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The cast of “Christmas Pudding,” one of Alton Little Theater’s many past productions. The theater, which has been in operation since the early 1930s, is gearing up to kick off it’s new season as well as summer events and is in the planning stages of an extensive renovation of the building at 2450 North Henry.
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ALTON – When talking about Alton Little Theater’s upcoming season, public relations director Lee Cox gets very…dramatic.
In her defense, with all of the exciting things going on in 2014, she does have an excuse to get “the vapors.” To kick off its 81st season, Alton Little Theater is offering special package pricing and extra savings from now until May 31, for starters.
“(This is) simply the best entertainment value in the Riverbend area,” Cox said. “For $65, theater lovers can attend four comedies and a musical during the regular season, and for $15 more can add the holiday benefit musical, ‘Always Patsy Cline’ and even choose to attend a holiday gala for an additional $5 on Dec. 3.”
Although the new season does not begin until September, there is plenty of music and fun patrons can catch in the meantime. Through May 11, the ALT is continuing its run of “Hallelujah Girls,” a comedy in the vein of “Steel Magnolias,” and stars popular local director and actor Kevin Frakes.
“Hallelujah Girls” allowed Cox and Frakes to share the stage together for the first time, although the two have been friends for 40 years.
“Kevin is such a talented singer and we have worked on shows and murder mysteries together but have never appeared together on stage until now,” Cox said. “He and I are usually so busy…that we rarely get to just have fun, but doing the show together with his wife and my husband has been a blast.”
This summer, Alton Little Theater is presenting “9 to 5: The Musical,” based on the 1980 hit movie.
In September, the new season opens with “Leading Ladies” by Ken Ludwig, a “witty take on how far actors will go to find an audience and love.” The dark comedy “Kosher Lutherans” follows, and, in January, the popular “Alone Together,” a tale of empty nest syndrome vs. children moving back home returns. “Shenandoah,” a musical directed by Kevin Frakes and Jean Heil and based on the 1965 film will help to usher in spring in 2015, and the season will conclude with another ode to Southern women and their sensibilities, “The Dixie Swim Club.”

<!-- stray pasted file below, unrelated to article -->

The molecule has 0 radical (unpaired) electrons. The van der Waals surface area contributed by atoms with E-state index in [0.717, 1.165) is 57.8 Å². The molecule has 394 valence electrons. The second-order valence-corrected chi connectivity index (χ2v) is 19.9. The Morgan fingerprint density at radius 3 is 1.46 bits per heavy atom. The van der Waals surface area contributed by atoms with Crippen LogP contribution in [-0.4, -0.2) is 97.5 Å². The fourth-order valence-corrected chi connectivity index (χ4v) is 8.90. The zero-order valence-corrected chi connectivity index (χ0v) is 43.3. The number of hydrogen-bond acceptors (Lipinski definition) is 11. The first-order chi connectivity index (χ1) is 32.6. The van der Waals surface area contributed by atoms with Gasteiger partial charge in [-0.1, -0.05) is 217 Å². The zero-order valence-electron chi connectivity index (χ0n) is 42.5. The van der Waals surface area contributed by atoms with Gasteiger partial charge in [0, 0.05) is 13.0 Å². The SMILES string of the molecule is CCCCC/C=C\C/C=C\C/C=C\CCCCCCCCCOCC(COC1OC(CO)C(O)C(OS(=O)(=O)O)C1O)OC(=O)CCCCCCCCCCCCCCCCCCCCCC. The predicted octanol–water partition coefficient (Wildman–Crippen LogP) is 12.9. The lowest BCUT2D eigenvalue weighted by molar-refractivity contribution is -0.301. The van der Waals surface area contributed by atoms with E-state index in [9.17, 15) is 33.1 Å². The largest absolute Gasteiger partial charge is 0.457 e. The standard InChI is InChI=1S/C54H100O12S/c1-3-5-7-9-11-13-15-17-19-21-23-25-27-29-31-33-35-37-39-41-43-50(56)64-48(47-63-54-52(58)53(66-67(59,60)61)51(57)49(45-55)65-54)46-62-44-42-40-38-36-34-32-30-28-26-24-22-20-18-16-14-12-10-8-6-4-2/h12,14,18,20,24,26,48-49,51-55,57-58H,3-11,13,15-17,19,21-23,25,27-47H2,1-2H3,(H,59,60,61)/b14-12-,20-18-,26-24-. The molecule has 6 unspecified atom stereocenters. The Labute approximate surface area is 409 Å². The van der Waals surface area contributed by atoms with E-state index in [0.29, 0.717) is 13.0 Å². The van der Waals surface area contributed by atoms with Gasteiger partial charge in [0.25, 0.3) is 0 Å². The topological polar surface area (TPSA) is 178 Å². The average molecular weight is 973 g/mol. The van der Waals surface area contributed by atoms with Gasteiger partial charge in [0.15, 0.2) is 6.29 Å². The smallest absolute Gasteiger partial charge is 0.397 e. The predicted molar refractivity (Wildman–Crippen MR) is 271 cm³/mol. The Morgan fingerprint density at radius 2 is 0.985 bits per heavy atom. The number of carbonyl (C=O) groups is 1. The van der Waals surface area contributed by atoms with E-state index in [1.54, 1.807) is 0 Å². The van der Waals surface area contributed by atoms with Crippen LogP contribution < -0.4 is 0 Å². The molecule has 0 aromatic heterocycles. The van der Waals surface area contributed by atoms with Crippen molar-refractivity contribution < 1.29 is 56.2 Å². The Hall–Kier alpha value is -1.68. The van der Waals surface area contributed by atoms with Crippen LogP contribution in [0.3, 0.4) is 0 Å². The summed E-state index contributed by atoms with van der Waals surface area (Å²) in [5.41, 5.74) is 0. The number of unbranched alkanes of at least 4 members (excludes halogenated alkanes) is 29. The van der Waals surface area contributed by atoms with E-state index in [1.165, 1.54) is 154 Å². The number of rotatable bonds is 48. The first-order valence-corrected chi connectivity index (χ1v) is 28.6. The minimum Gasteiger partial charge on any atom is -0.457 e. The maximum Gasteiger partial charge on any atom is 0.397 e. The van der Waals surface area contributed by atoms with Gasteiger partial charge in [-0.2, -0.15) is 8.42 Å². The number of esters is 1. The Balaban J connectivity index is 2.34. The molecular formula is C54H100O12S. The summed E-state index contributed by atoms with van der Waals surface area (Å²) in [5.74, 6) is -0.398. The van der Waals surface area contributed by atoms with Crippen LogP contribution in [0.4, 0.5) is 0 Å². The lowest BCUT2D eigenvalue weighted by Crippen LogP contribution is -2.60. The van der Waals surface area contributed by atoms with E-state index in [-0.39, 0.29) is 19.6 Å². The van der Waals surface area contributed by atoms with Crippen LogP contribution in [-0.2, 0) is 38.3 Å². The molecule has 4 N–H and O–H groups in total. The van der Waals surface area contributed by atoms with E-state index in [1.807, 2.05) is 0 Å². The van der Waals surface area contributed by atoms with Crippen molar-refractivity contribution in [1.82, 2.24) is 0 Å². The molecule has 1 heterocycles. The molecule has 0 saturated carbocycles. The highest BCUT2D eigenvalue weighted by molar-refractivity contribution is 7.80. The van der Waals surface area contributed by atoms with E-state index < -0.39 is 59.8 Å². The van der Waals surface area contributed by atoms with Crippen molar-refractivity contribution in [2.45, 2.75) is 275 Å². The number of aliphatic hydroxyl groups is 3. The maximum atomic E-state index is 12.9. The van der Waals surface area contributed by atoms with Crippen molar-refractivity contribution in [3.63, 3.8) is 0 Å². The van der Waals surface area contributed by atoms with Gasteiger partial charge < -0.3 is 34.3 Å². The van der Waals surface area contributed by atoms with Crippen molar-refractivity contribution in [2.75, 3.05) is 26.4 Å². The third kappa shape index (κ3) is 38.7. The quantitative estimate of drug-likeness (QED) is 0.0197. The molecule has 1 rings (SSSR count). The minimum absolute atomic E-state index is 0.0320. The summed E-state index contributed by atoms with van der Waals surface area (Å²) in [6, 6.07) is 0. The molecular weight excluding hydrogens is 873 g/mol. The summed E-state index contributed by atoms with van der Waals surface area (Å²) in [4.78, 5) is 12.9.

Then, the classic and always popular “Grease” returns in summer 2015.
The history of Alton Little Theater dates back to the 1933, when Dorothy Colonius and two friends formed a non-profit community theater, performing anywhere willing to allot some space for the performers. Later, the troupe moved into the Alton High School auditorium until 1960, when the Showplace first opened its doors. The auditorium was built in 1971 (also the spot of Cox’s wedding).
Today, the Showplace has been expanded, as has the small but dedicated group of performers. At least seven plays are produced and performed each year in the 220-seat theater at 2450 North Henry.
Growing popularity, growing sets, and growing ambitions are necessitating the need for increased space and facilities, and so Alton Little Theater currently is raising funding for an expansion of the Showplace into an all-new “Black Box Theater,” offering seating for an additional 130 patrons, enhanced sound and lighting technology, space for larger sets, and a new stage.
Cox says the proposed renovations will cost approximately $2.1 million.
“Community theaters are closing all over the country because of funding and cost issues, but I believe that the ALT can survive and thrive if people really come see what we’re about,” Cox said.
“Community support is key to our success. We receive no federal or state funding, and we rely on the patronage and contributions of the folks who live in the Riverbend area.”
The volunteers who work hard to keep the arts alive for the Greater Alton community hope the renovations will increase revenue and visibility for the building, and plan to offer the new facilities for private parties, church meetings, school productions, and business and marketing meetings.
ALT also is developing summer workshop programs for children, where young people can learn about performance skills, musicality, lighting, sound and costuming.
A capital campaign and search for new members and sponsors is now underway to cover the renovation costs, and Cox hopes to see the community get behind and support the organization she feels is so vital to the culture of the local area.
“We need your help,” she said. “Seeing us succeed only benefits the community.”
To learn more about the new season, how to join the ALT team, or more information about membership and pledges, visit the website at www.altonlittletheater.org or call (618) 462-3205.